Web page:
One young man who had worked the previous night at the speedway is standing next to the concession stand in the corner watching the action on track as the UMP Modifieds run their feature race.

“I’ve spent most of my life going to drag races and stuff. I’ve never been to a circle track until I started working here yesterday. Man, this is amazing!” he says with an ear-to-ear grin.  

At this little half-mile of dirt on the outskirts of the Ocala National Forest — despite the hundreds of racing events nearby, some of them considered premier on a global scale — the DIRTcar Nationals is overwhelmingly successful. The place is absolutely packed. There isn’t an open seat in the stands. The beer tent is full. The midway is full. Volusia Speedway is full. This is one of the very few events that exceed the hype. And for a motorsports fan, nothing beats being a part of it. 

As the Sprint Car feature begins, dozens of fans line the fences. Standing next to Do Not Stand signs posted on a bright yellow rail, they lean in to get a view of the cars as they idle by, four wide, in the trademark World of Outlaws salute to fans. 

Near the end of the fence a group of three greying men stand close together clutching cans of beer and taking selfies. A noticeably older man drives up in his three-wheeled scooter. Accelerator to the stops, he pitches it sideways, almost rolls it over, puts it in reverse and backs up to the men already standing there. He spins around in his seat and cracks open a beer. These men have been friends for a very long time. And from the looks on their faces, they are living out their childhood dream. They clearly feel young again.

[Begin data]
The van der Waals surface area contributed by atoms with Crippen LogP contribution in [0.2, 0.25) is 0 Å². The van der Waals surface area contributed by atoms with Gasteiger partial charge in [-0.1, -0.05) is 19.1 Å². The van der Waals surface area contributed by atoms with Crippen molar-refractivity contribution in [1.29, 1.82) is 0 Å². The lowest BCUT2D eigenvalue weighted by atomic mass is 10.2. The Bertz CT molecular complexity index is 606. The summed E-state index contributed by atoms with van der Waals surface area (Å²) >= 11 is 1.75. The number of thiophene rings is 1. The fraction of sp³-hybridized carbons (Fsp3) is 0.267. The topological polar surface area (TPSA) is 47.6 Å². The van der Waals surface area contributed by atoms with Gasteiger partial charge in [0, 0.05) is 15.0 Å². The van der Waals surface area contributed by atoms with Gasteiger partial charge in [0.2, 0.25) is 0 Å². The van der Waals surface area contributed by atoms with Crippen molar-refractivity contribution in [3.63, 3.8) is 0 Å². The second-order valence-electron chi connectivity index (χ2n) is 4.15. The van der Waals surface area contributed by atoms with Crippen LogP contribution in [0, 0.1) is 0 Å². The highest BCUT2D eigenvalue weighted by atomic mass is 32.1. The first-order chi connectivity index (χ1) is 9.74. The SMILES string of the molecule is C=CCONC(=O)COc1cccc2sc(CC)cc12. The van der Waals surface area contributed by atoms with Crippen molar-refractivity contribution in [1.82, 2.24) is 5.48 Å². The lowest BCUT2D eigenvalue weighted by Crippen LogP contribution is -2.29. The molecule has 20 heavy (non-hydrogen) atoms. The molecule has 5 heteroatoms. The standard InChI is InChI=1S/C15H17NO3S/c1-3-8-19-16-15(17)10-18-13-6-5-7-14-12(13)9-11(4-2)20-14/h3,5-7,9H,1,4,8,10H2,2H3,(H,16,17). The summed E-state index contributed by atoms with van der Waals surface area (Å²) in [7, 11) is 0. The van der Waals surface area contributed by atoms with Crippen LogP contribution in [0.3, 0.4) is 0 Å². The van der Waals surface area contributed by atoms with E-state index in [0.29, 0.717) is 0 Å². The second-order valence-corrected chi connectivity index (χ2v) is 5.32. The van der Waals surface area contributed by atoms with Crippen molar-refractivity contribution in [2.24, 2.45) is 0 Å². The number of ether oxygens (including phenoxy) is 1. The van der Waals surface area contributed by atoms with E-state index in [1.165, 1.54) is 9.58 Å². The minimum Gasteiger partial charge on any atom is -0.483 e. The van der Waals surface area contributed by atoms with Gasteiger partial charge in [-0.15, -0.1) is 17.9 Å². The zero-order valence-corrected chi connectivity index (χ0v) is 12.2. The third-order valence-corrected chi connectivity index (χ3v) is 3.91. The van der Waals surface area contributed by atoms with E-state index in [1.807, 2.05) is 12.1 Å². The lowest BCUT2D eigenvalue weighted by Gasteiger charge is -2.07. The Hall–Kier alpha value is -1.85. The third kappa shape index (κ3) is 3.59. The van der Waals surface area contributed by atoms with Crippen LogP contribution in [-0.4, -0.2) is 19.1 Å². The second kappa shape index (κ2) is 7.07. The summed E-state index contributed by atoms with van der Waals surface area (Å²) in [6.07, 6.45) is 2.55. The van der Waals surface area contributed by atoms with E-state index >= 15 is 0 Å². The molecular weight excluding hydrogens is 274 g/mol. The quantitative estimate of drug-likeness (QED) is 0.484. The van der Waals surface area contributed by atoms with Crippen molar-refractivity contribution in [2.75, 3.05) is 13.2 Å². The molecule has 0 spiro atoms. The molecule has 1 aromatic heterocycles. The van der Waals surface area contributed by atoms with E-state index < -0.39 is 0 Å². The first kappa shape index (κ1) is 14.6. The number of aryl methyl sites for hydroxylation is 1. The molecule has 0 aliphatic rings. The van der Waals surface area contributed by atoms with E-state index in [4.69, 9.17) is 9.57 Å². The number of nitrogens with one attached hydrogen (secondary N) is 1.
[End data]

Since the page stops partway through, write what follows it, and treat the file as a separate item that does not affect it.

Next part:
Then the rag drops. The Sprint Cars move massive amounts of air, and as the cars gain momentum and come around for their second lap, the wind picks up flinging flecks of dirt and dust into the groups standing on the flanks and way up to the top of the bleachers. There is a mass recoil as the less hardy take a few steps back. The others are quick to follow in retreat. 

After a few laps, some of the braver among the group begin to approach the now soiled rail. They walk up cautiously as if approaching a force of nature, like you would walk up to the caldera of a volcano. They quickly turn back around with smiles on their faces and dirt in their teeth. 

As the competitors pass under the checkered flag, and the roar finally dies down, a little African-American girl turns to a giant man in an “I Stand for the Anthem” shirt, both of them smiling, both of them entertained. The man high fives the little girl as she tells him this is her first time at a race, and she wants to come back again. 

The midway is packed again as the fans file out. Many of them stop at the lines of merchandise trailers picking up final purchases, most saying they’ll be back again tomorrow. To walk against the flow is like being a salmon. You are swallowed up in the mass of humanity. It’s remarkable how many people are here. 

“Son of a bitch, this is awesome!” a young man yells as he climbs down from the stands.